Students, staff, faculty, community members, and folks from out-of-state traveled to the Indianapolis campus of Ivy Tech Community College to hear from activist and author Anthony Ray Hinton on Tuesday.
Hinton wrote “The Sun Does Shine: How I Found Life and Freedom on Death Row” after serving 30 years in a Birmingham, Alabama, prison for a crime he did not commit. A crime that from the day of his arrest in July 1985, Hinton says, the State of Alabama knew he did not do. A fact that was proven true in 2014 after decades of maintaining his innocence.
“The State of Alabama did not make an ‘honest mistake.’ The State of Alabama knew from day one that I was not the person who had committed the crime. And yes – race and class had everything to do with me spending 30 years in prison,” Hinton told the audience seated in the ballroom of Ivy Tech Indianapolis’ Culinary and Conference Center.
The Campus Read series was the brain-child of Chancellor Lorenzo Esters, who suggested starting the series with Hinton’s memoir to Natasha Synowka, the Director of Library Services at Ivy Tech Indy, and Rhonda Angsman, the Assistant Vice Chancellor of Academic Support, who took the reins from there and created the weeks-to-months-long series that secularly revolved around the book.
Synowka and Angsman and other members of their team held a kick-off event, in-person and virtual book clubs, a panel discussion, film screenings, and implicit bias training. All the events and talking circles led up to Hinton’s much-anticipated campus visit, which Synowka said is vital to a thriving community reading experience.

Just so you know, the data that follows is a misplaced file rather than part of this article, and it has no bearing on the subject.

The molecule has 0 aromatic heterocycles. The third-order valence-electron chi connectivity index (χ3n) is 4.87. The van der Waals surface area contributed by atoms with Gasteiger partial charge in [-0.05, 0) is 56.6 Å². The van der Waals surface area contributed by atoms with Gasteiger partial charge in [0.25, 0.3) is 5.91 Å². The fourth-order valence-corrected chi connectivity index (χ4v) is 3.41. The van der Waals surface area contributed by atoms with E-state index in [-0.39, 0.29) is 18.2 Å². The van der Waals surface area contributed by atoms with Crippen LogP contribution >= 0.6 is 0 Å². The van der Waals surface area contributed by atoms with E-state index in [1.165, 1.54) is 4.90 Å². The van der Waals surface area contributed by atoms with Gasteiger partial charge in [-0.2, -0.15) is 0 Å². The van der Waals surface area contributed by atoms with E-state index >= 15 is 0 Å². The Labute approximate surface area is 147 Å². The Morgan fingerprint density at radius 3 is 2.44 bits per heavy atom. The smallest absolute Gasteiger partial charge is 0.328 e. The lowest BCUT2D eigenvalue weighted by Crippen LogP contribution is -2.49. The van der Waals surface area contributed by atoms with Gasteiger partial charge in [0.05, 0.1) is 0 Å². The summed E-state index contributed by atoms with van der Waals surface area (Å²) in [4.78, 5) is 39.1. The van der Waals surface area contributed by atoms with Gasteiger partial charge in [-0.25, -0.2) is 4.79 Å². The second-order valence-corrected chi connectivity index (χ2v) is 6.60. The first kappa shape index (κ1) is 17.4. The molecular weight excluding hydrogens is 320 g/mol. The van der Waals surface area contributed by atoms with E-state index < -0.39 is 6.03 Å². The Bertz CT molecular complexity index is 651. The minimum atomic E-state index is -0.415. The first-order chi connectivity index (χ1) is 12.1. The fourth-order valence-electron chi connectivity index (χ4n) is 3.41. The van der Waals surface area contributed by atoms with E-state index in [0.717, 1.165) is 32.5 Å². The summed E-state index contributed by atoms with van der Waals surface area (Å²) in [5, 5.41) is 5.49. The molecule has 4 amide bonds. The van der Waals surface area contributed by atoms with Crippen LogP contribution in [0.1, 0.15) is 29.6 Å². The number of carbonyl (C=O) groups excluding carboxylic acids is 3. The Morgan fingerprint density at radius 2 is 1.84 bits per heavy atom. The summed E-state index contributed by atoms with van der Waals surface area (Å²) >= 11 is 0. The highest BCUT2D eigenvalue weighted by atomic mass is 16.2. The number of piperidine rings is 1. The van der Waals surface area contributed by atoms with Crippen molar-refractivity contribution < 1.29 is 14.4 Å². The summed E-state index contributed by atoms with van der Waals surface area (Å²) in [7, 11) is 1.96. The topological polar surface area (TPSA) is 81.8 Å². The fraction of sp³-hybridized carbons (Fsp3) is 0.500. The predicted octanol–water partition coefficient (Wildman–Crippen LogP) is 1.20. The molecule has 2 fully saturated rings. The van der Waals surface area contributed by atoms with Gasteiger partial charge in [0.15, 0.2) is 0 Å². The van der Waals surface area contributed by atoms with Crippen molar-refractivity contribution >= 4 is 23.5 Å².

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“I think there’s something really powerful about the opportunity to engage in shared conversation together with each other,” Synowka said.
And a robust conversation following the exceptionally poignant speech by Hinton is precisely what happened.
Several audience members had dynamic comments to say to Hinton during the Q&A portion of the event, including a former criminal justice worker who is now working in education, a man who is working to have himself exonerated here in Marion County after spending 26 years behind bars, and a woman who is currently in school to get her law degree in pursuit of helping her husband get out of prison for a crime she says he didn’t commit.
“We have made race about everything,” Hinton answered after being prompted to question whether racism is worse today than in the 80s. To which he responded, “Yes.” He followed up with his belief that “Education is the key” to moving forward.
Hinton shed tears several times throughout the event, for which he said although he will “never be free” from the trauma of being one of the longest-serving death row prisoners in Alabama history, he does hold hope, activism, and forgiveness in his heart.
“The tears I shed are not tears of weakness but tears of strength,” Hinton said.
Hinton then left us all with a question that should motivate everyone to make a difference in our current criminal justice system: “What would you do if they came for you?”
What is Ivy Tech doing to be part of the change? ELEVATE: Change Starts Here.
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